As the film continues, Tim moves on to London and continues to use his ability infrequently. He brings it out for minor nuisances and inconveniences but nothing of real weight or value until he meets Mary (Rachel McAdams). Mary is his “one” whom he fell in love with on a spontaneous date in the dark when he unwillingly accompanied his asshole-ish friend one night. I know it’s the kind of premise that can really only exist in a movie which is why I appreciate it corny set up and all. Unfortunately, at the end of the night Tim uses his power to help out his failing playwright landlord which undoes the events of meeting and seducing Mary. This is the first instance where Tim realizes that his ability has some drawbacks. Now, the rest of the film could have easily been Tim trying to correct this mistake instead he easily fixes it in one night, and the film moves on to more important matters.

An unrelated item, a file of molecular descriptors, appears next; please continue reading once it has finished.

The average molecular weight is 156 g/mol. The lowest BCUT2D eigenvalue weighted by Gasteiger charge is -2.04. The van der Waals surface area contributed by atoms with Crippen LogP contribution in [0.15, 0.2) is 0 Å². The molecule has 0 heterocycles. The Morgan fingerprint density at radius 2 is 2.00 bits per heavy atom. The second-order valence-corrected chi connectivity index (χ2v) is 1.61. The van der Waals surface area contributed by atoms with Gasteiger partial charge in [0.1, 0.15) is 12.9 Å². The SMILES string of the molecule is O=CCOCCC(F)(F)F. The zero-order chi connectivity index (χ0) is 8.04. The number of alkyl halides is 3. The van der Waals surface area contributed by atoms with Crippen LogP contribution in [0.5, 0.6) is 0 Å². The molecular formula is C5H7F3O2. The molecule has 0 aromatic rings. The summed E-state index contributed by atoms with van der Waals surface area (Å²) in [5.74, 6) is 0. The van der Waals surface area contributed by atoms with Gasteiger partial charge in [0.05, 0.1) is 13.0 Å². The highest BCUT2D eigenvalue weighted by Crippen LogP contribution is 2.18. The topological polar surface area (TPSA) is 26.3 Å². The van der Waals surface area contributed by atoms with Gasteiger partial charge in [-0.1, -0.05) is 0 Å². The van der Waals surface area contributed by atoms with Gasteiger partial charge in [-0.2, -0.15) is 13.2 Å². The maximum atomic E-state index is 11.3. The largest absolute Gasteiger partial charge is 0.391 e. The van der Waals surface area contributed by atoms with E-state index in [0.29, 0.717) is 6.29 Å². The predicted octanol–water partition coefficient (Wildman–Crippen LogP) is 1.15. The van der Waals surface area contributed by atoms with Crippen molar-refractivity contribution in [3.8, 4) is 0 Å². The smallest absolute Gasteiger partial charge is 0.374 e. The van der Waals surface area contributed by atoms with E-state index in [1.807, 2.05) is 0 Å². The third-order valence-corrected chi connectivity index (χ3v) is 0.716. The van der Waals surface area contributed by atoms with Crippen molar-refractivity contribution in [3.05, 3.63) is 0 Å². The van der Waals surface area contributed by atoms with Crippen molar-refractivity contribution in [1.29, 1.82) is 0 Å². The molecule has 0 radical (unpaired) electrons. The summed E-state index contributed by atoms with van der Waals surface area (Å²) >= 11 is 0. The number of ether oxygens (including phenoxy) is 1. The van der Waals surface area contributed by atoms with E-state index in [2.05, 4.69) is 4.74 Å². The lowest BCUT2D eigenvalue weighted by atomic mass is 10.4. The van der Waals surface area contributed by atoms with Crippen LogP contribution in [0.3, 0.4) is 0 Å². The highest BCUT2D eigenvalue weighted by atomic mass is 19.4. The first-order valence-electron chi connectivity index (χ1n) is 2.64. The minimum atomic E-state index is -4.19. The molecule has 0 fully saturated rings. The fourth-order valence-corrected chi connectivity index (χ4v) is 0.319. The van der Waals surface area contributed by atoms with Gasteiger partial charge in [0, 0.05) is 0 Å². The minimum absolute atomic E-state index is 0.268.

Hopefully, you did not forget about Charlotte because Tim did not, and by pure chance he sees her at a concert he attends with a law buddy. Not quite over his old crush, Tim unsuccessfully tries to hit on her. Even with his ability, Tim still manages to put his foot in his mouth in these social situations, so he gives up the pursuit. Amazingly, Charlotte sees him and initiates conversation and greeting which leads to dinner and drinks alone. This brings up the second lesson: Sometimes, just sometimes, the best thing to do is nothing at all. I know, I know, in modern society the thought of inaction is heresy. However, there are circumstances when the best act is to not act at all. Hell, virtually every legitimate form of martial art has some form of this philosophy and, frankly, if a system of maneuvers and philosophies intended to protect yourself through physical force says that every once in awhile yo should not move maybe the idea is not as odd as we think it is.